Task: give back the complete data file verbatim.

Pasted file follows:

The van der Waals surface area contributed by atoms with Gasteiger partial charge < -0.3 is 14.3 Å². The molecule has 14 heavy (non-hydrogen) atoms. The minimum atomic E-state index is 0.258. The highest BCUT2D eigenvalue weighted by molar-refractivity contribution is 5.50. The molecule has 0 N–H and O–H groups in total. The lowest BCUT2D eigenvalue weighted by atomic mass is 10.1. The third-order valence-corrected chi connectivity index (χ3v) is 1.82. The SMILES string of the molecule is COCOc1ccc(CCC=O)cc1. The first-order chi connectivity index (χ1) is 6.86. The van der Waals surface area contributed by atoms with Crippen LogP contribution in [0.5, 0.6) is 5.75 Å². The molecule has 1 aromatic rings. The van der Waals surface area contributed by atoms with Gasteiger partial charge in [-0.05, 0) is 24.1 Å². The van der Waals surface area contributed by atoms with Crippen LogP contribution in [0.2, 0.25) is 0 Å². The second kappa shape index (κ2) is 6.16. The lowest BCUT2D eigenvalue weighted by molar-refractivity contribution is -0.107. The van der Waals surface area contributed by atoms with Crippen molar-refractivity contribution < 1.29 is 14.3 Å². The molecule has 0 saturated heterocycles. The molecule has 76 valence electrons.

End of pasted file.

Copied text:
The van der Waals surface area contributed by atoms with Gasteiger partial charge < -0.3 is 14.3 Å². The molecule has 14 heavy (non-hydrogen) atoms. The minimum atomic E-state index is 0.258. The highest BCUT2D eigenvalue weighted by molar-refractivity contribution is 5.50. The molecule has 0 N–H and O–H groups in total. The lowest BCUT2D eigenvalue weighted by atomic mass is 10.1. The third-order valence-corrected chi connectivity index (χ3v) is 1.82. The SMILES string of the molecule is COCOc1ccc(CCC=O)cc1. The first-order chi connectivity index (χ1) is 6.86. The van der Waals surface area contributed by atoms with Crippen LogP contribution in [0.5, 0.6) is 5.75 Å². The molecule has 1 aromatic rings. The van der Waals surface area contributed by atoms with Gasteiger partial charge in [-0.05, 0) is 24.1 Å². The van der Waals surface area contributed by atoms with Crippen LogP contribution in [0.2, 0.25) is 0 Å². The second kappa shape index (κ2) is 6.16. The lowest BCUT2D eigenvalue weighted by molar-refractivity contribution is -0.107. The van der Waals surface area contributed by atoms with Crippen molar-refractivity contribution < 1.29 is 14.3 Å². The molecule has 0 saturated heterocycles. The molecule has 76 valence electrons.